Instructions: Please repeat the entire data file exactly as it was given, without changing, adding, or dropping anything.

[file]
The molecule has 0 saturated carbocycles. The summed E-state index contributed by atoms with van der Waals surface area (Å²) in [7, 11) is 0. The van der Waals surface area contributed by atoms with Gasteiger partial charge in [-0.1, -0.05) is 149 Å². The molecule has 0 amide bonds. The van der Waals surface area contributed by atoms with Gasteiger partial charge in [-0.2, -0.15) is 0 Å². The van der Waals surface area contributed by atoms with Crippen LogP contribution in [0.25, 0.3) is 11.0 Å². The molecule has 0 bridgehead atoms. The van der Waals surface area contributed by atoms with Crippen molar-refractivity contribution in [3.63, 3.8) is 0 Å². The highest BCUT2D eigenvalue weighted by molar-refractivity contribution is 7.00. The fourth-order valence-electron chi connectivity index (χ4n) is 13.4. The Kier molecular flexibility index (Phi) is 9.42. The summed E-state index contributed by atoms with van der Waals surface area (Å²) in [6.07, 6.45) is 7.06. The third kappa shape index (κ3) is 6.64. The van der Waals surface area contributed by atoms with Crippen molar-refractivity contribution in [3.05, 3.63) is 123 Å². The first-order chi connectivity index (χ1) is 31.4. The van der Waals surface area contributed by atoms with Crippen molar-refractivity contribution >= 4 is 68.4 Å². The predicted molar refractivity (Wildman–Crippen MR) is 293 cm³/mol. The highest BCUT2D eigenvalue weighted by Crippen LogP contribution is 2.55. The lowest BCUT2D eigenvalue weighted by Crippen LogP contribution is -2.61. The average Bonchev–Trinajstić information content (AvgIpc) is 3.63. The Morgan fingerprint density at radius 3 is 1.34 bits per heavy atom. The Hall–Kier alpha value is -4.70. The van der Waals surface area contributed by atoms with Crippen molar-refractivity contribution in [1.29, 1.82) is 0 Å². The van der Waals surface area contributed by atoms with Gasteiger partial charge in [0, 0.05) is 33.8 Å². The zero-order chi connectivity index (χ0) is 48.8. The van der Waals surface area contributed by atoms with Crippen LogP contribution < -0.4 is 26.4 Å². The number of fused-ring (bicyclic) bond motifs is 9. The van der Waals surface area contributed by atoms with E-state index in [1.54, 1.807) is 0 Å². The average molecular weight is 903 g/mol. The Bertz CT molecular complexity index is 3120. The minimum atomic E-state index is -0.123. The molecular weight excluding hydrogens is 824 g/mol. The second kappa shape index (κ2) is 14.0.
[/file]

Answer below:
The molecule has 0 saturated carbocycles. The summed E-state index contributed by atoms with van der Waals surface area (Å²) in [7, 11) is 0. The van der Waals surface area contributed by atoms with Gasteiger partial charge in [-0.1, -0.05) is 149 Å². The molecule has 0 amide bonds. The van der Waals surface area contributed by atoms with Gasteiger partial charge in [-0.2, -0.15) is 0 Å². The van der Waals surface area contributed by atoms with Crippen LogP contribution in [0.25, 0.3) is 11.0 Å². The molecule has 0 bridgehead atoms. The van der Waals surface area contributed by atoms with Crippen molar-refractivity contribution in [3.63, 3.8) is 0 Å². The highest BCUT2D eigenvalue weighted by molar-refractivity contribution is 7.00. The fourth-order valence-electron chi connectivity index (χ4n) is 13.4. The Kier molecular flexibility index (Phi) is 9.42. The summed E-state index contributed by atoms with van der Waals surface area (Å²) in [6.07, 6.45) is 7.06. The third kappa shape index (κ3) is 6.64. The van der Waals surface area contributed by atoms with Crippen molar-refractivity contribution in [3.05, 3.63) is 123 Å². The first-order chi connectivity index (χ1) is 31.4. The van der Waals surface area contributed by atoms with Crippen molar-refractivity contribution >= 4 is 68.4 Å². The predicted molar refractivity (Wildman–Crippen MR) is 293 cm³/mol. The highest BCUT2D eigenvalue weighted by Crippen LogP contribution is 2.55. The lowest BCUT2D eigenvalue weighted by Crippen LogP contribution is -2.61. The average Bonchev–Trinajstić information content (AvgIpc) is 3.63. The Morgan fingerprint density at radius 3 is 1.34 bits per heavy atom. The Hall–Kier alpha value is -4.70. The van der Waals surface area contributed by atoms with Crippen molar-refractivity contribution in [1.29, 1.82) is 0 Å². The van der Waals surface area contributed by atoms with Gasteiger partial charge in [0, 0.05) is 33.8 Å². The zero-order chi connectivity index (χ0) is 48.8. The van der Waals surface area contributed by atoms with Crippen LogP contribution < -0.4 is 26.4 Å². The number of fused-ring (bicyclic) bond motifs is 9. The van der Waals surface area contributed by atoms with E-state index in [1.54, 1.807) is 0 Å². The average molecular weight is 903 g/mol. The Bertz CT molecular complexity index is 3120. The minimum atomic E-state index is -0.123. The molecular weight excluding hydrogens is 824 g/mol. The second kappa shape index (κ2) is 14.0.